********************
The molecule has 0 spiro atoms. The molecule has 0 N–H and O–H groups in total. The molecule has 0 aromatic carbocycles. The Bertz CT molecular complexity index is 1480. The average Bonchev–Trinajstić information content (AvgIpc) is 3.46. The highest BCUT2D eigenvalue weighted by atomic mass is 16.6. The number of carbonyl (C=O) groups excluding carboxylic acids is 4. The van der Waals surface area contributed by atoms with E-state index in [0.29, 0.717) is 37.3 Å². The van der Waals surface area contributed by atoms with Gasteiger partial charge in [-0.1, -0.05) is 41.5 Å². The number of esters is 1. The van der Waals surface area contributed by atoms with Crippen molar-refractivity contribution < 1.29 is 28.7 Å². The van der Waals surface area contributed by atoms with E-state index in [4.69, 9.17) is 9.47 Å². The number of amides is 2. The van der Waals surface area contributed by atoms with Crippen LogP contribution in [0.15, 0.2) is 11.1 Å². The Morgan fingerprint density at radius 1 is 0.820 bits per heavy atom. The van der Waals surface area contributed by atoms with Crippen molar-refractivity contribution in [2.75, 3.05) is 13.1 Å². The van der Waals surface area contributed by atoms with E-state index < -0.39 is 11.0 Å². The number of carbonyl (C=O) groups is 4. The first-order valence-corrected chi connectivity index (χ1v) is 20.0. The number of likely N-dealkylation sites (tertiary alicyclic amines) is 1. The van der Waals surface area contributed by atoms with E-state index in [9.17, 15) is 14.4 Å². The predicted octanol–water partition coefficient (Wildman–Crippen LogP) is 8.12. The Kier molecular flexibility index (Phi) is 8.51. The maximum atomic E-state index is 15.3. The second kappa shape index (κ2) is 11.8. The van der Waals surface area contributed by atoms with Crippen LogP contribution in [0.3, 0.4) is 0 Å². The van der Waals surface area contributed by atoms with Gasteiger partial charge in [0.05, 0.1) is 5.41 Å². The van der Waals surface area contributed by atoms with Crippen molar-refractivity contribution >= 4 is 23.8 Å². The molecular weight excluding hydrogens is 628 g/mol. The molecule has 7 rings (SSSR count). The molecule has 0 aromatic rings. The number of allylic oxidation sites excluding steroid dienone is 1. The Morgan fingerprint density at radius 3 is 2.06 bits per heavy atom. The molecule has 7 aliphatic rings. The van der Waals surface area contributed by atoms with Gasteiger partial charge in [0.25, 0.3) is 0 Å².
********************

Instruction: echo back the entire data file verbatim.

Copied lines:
The molecule has 0 spiro atoms. The molecule has 0 N–H and O–H groups in total. The molecule has 0 aromatic carbocycles. The Bertz CT molecular complexity index is 1480. The average Bonchev–Trinajstić information content (AvgIpc) is 3.46. The highest BCUT2D eigenvalue weighted by atomic mass is 16.6. The number of carbonyl (C=O) groups excluding carboxylic acids is 4. The van der Waals surface area contributed by atoms with E-state index in [0.29, 0.717) is 37.3 Å². The van der Waals surface area contributed by atoms with Gasteiger partial charge in [-0.1, -0.05) is 41.5 Å². The number of esters is 1. The van der Waals surface area contributed by atoms with Crippen molar-refractivity contribution < 1.29 is 28.7 Å². The van der Waals surface area contributed by atoms with E-state index in [4.69, 9.17) is 9.47 Å². The number of amides is 2. The van der Waals surface area contributed by atoms with Crippen LogP contribution in [0.15, 0.2) is 11.1 Å². The Morgan fingerprint density at radius 1 is 0.820 bits per heavy atom. The van der Waals surface area contributed by atoms with Crippen molar-refractivity contribution in [2.75, 3.05) is 13.1 Å². The van der Waals surface area contributed by atoms with E-state index < -0.39 is 11.0 Å². The number of carbonyl (C=O) groups is 4. The first-order valence-corrected chi connectivity index (χ1v) is 20.0. The number of likely N-dealkylation sites (tertiary alicyclic amines) is 1. The van der Waals surface area contributed by atoms with E-state index in [9.17, 15) is 14.4 Å². The predicted octanol–water partition coefficient (Wildman–Crippen LogP) is 8.12. The Kier molecular flexibility index (Phi) is 8.51. The maximum atomic E-state index is 15.3. The second kappa shape index (κ2) is 11.8. The van der Waals surface area contributed by atoms with Crippen LogP contribution in [0.3, 0.4) is 0 Å². The van der Waals surface area contributed by atoms with Gasteiger partial charge in [0.05, 0.1) is 5.41 Å². The van der Waals surface area contributed by atoms with Crippen molar-refractivity contribution >= 4 is 23.8 Å². The molecular weight excluding hydrogens is 628 g/mol. The molecule has 7 rings (SSSR count). The molecule has 0 aromatic rings. The number of allylic oxidation sites excluding steroid dienone is 1. The Morgan fingerprint density at radius 3 is 2.06 bits per heavy atom. The molecule has 7 aliphatic rings. The van der Waals surface area contributed by atoms with Gasteiger partial charge in [0.25, 0.3) is 0 Å².